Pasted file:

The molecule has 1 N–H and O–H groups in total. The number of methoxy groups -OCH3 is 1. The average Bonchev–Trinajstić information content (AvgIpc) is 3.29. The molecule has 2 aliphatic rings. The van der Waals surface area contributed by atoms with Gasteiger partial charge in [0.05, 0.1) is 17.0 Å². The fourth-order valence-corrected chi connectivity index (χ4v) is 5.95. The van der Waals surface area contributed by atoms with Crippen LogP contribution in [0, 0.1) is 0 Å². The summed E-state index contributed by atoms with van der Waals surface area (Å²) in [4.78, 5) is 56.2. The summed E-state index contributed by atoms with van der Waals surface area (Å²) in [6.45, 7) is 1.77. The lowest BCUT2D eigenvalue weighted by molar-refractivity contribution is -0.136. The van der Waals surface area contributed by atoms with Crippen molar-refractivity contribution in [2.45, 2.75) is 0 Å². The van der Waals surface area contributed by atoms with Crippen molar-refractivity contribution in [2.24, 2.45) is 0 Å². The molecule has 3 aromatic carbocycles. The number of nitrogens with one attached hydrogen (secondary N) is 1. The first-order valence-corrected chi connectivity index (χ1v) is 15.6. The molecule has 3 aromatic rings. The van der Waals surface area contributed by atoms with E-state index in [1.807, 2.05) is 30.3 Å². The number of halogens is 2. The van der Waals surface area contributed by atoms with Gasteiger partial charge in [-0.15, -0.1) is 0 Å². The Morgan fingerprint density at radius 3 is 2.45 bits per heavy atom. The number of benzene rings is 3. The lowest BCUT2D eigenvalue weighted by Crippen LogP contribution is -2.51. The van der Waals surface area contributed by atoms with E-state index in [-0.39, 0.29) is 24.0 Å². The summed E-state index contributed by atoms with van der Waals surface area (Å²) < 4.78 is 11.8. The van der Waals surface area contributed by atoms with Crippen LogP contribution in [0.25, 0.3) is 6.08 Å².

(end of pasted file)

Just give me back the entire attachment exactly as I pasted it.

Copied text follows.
The molecule has 1 N–H and O–H groups in total. The number of methoxy groups -OCH3 is 1. The average Bonchev–Trinajstić information content (AvgIpc) is 3.29. The molecule has 2 aliphatic rings. The van der Waals surface area contributed by atoms with Gasteiger partial charge in [0.05, 0.1) is 17.0 Å². The fourth-order valence-corrected chi connectivity index (χ4v) is 5.95. The van der Waals surface area contributed by atoms with Crippen LogP contribution in [0, 0.1) is 0 Å². The summed E-state index contributed by atoms with van der Waals surface area (Å²) in [4.78, 5) is 56.2. The summed E-state index contributed by atoms with van der Waals surface area (Å²) in [6.45, 7) is 1.77. The lowest BCUT2D eigenvalue weighted by molar-refractivity contribution is -0.136. The van der Waals surface area contributed by atoms with Crippen molar-refractivity contribution in [2.45, 2.75) is 0 Å². The van der Waals surface area contributed by atoms with Crippen molar-refractivity contribution in [2.24, 2.45) is 0 Å². The molecule has 3 aromatic carbocycles. The number of nitrogens with one attached hydrogen (secondary N) is 1. The first-order valence-corrected chi connectivity index (χ1v) is 15.6. The molecule has 3 aromatic rings. The van der Waals surface area contributed by atoms with E-state index in [1.807, 2.05) is 30.3 Å². The number of halogens is 2. The van der Waals surface area contributed by atoms with Gasteiger partial charge in [-0.15, -0.1) is 0 Å². The Morgan fingerprint density at radius 3 is 2.45 bits per heavy atom. The number of benzene rings is 3. The lowest BCUT2D eigenvalue weighted by Crippen LogP contribution is -2.51. The van der Waals surface area contributed by atoms with E-state index in [-0.39, 0.29) is 24.0 Å². The summed E-state index contributed by atoms with van der Waals surface area (Å²) < 4.78 is 11.8. The van der Waals surface area contributed by atoms with Crippen LogP contribution in [0.25, 0.3) is 6.08 Å².